Over time, this affects sleep patterns and immune response, encouraging a weakened environment where CFS or fibromyalgia can develop.

Stress affects digestion. Have you ever experienced nervous diarrhea? Stress can cause digestive spasms, irritation, and inflammation.

An impaired digestive system affects nutrient absorption and immune health.

High stress contributes to leaky gut syndrome. In leaky gut syndrome, proteins slip through the weakened gut wall and into the bloodstream, causing the immune system to go on the offensive.

Leaky gut syndrome is believed to be a prime factor in autoimmune illness and fatigue syndromes.

Even if your diet is healthy, high stress ignites inflammation in the whole body.

Some experts believe stress is the missing connection that allows the immune, endocrine, and central nervous system to become imbalanced in autoimmune reactions.

Who’s under stress today?

A little stress is normal, but chronic stress can be devastating. Furthermore, some people are more at risk for stress related illness than others.

Here are a few examples of people who are more at risk for a health crisis or autoimmune reaction.

  • Caretakers
  • People experiencing loss, serious illness, or financial deprivation in their families
  • People going through divorce
  • People in abusive or toxic relationships
  • People who are unemployed or underemployed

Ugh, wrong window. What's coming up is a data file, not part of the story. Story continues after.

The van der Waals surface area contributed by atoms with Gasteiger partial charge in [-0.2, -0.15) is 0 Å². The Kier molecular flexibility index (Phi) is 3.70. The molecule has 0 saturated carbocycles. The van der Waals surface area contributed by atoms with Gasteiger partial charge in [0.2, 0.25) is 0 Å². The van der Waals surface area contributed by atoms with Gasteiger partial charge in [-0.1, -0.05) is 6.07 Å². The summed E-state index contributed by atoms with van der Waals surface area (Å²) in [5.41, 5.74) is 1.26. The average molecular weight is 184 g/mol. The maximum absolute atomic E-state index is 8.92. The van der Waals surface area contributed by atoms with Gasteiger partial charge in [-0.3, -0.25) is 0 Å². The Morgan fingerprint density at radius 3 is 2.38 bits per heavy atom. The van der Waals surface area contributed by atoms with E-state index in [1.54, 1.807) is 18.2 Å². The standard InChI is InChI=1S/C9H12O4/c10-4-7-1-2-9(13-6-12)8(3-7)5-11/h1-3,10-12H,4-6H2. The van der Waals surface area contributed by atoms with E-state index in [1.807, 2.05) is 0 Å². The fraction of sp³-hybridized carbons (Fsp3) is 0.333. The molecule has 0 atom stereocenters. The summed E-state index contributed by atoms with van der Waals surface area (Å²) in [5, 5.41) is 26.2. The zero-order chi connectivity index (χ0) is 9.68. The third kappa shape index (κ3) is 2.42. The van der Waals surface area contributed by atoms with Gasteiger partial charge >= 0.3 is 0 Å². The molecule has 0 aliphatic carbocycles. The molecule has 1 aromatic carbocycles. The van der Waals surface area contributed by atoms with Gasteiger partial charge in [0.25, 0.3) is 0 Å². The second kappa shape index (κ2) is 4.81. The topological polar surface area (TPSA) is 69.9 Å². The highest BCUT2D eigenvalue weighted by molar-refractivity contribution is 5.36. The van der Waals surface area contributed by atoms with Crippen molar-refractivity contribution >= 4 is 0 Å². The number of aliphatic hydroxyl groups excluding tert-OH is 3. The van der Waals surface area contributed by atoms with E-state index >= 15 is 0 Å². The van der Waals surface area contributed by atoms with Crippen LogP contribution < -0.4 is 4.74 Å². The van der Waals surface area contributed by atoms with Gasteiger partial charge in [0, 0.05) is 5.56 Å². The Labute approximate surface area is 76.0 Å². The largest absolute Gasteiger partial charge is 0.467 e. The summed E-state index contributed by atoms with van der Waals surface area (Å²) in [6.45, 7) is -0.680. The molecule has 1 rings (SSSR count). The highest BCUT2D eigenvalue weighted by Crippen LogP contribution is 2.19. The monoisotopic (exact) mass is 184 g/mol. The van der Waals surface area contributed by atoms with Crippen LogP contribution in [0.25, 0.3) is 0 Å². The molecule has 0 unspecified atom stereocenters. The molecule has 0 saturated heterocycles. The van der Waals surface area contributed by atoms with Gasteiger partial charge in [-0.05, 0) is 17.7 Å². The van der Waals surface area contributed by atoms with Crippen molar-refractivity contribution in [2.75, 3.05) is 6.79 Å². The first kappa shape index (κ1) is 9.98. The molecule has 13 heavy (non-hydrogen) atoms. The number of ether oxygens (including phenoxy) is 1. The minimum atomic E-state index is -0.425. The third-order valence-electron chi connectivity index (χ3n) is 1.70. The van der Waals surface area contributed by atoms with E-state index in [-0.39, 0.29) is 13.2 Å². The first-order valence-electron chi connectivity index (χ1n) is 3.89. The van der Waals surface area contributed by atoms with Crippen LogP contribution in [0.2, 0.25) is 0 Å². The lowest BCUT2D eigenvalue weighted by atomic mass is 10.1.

• People who are overworked
  • Children affected by any of the previous concerns

Get Better, Starting Now

To stay healthy in today’s world, we need to get to work… on ourselves! Self-care is empowering, and reinvigorates your mind, body and spirit. Here are a few pointers.

Put yourself on your priority list.

Take a close look at your to do list. Are you on it? Are you taking time for nutritious meals and breaks?

Give yourself love every day by giving your body what it needs to be nourished and healthy.

Choose healthy relationships.

Limit or avoid interactions with people who drain your energy or who are unkind.

Use healthy boundaries and learn to “say no” if you’re overwhelmed or overextended.

Seek outside help for unresolved grief or trauma.

Counseling or support groups are a great option for long term stress related to childhood issues, grief, or trauma.

In fact, psychotherapy could be a key component to the recovery process from an autoimmune illness.